The name “United Nations” was first coined by President Franklin D. Roosevelt who used it in the “Declaration by United Nations” on January 1, 1942, during World War II. At that time, representatives from 26 nations pledged that their governments would continue fighting together against the Axis powers. By 1945, representatives from 50 countries met in San Francisco at the U.N. Conference on International Organization to draw up the United Nations Charter which was signed on June 26 of that year.
The purposes of the United Nations, as set forth in the Charter, are:
1. to maintain international peace and security;
2. to develop friendly relations among nations based on respect for the principle of equal rights and self-determination of peoples;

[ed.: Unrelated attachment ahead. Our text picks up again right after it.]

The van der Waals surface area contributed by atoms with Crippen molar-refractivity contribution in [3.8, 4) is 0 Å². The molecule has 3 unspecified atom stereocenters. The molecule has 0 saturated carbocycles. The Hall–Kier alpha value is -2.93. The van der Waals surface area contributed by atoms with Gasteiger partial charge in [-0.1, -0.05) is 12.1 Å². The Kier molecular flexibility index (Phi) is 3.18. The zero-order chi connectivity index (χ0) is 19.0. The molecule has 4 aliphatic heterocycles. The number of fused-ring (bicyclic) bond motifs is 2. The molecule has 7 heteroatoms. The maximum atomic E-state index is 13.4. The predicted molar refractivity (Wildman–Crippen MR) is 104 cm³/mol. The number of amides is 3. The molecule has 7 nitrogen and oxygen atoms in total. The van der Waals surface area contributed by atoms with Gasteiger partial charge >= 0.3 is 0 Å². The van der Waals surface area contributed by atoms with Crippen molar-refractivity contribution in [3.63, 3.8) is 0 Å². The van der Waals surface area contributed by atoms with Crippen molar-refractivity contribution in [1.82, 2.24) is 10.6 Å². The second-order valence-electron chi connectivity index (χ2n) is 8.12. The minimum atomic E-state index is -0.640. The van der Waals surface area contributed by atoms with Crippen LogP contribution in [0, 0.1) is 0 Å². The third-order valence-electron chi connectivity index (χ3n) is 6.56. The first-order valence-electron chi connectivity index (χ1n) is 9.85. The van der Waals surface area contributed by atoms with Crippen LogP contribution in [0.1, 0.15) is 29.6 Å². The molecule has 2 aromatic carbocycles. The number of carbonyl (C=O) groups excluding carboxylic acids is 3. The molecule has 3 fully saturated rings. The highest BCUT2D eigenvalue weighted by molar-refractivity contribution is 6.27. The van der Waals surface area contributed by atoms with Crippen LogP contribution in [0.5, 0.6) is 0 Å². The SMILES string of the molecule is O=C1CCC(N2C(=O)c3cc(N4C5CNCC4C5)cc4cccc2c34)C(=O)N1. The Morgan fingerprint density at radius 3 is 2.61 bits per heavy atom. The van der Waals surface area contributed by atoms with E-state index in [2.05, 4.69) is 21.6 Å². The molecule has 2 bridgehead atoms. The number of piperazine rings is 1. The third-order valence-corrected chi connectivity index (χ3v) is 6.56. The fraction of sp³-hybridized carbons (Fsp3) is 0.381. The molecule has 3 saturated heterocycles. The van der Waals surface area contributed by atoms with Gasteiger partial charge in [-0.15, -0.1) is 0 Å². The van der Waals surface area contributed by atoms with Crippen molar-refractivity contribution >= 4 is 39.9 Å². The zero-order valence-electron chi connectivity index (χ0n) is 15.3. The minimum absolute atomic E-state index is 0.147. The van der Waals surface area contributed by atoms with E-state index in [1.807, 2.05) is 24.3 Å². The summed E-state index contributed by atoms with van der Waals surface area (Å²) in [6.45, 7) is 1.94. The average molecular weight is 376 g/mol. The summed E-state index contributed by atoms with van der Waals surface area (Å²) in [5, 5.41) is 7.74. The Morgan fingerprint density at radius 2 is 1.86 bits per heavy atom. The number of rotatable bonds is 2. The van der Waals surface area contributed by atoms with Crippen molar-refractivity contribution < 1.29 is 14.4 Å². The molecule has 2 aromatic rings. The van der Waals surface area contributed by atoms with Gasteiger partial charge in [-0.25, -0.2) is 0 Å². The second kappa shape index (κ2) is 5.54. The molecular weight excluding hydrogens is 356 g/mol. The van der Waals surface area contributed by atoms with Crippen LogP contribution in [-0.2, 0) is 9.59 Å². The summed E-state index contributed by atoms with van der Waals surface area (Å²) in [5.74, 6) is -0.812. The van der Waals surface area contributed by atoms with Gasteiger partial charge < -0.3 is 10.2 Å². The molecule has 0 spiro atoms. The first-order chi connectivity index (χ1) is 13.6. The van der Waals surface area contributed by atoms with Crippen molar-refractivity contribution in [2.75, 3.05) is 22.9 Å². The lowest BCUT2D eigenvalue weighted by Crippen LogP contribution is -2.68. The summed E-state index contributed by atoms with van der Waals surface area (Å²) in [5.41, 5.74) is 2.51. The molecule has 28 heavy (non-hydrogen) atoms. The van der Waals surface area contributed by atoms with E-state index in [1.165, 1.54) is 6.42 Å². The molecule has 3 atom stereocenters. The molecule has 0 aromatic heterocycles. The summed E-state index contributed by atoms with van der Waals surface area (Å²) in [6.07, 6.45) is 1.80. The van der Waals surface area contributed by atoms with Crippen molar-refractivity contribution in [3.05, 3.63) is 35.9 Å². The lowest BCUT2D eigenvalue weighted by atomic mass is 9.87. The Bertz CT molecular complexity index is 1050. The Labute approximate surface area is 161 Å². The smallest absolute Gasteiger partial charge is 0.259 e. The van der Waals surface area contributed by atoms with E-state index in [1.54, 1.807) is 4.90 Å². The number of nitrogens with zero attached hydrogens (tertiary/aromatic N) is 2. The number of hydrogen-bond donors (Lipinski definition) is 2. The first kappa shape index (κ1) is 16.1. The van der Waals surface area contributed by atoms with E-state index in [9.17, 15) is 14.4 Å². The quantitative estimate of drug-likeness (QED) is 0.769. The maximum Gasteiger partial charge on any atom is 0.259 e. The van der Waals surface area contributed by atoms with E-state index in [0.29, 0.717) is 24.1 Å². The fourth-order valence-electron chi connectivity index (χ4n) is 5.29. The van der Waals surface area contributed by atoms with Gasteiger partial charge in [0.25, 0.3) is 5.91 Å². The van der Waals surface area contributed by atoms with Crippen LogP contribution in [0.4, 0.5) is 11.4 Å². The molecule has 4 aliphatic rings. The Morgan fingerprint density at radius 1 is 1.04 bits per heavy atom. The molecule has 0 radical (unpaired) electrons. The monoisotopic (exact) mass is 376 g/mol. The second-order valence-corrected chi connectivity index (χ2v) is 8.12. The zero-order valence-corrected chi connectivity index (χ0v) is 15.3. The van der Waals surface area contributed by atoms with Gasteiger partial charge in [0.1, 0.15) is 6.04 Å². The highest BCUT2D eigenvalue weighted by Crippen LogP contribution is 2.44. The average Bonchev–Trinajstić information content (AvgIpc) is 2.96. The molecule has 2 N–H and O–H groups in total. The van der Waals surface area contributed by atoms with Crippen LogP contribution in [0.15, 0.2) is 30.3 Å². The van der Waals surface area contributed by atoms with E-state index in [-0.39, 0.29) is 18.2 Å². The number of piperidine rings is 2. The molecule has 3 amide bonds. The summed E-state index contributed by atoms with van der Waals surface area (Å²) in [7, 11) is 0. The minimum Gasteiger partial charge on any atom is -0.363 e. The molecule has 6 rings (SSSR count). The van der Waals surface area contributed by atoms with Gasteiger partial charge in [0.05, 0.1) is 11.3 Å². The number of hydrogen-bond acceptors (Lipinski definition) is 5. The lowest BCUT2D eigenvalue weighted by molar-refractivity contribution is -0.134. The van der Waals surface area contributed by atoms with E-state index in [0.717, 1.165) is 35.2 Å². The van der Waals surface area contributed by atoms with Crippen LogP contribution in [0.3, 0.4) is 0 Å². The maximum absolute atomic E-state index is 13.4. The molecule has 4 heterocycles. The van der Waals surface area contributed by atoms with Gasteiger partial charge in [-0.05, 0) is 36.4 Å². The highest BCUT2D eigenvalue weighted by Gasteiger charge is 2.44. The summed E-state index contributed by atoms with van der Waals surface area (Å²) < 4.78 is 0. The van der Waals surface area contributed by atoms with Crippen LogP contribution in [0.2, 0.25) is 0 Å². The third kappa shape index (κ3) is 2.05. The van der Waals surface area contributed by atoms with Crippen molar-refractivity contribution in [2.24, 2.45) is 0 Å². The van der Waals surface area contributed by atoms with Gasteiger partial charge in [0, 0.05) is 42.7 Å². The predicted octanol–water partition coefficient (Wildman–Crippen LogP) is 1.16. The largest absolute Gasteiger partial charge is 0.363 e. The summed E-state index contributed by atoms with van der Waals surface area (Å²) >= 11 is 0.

3. to cooperate in solving international economic, social, cultural and humanitarian problems and in promoting respect for human rights and fundamental freedoms;
4. to be a center for harmonizing the actions of nations in attaining these common ends.
Today, new members are admitted by the General Assembly, the main deliberative organ, on the recommendation of the Security Council.
The Charter established six principal organs of the United Nations: the General Assembly, the Security Council, the Economic and Social Council (VIVAT is a member at this level), the Trusteeship Council, the International Court of Justice, and the Secretariat. The United Nations, as a whole, encompasses 15 agencies and several programs.
For more information, please visit the United Nations’ web site, www.un.org. Observance Days are listed at www.un.org/observances/days.shtml. Our publication, The Calendar, also lists these U.N. days and high-level meetings in its international section.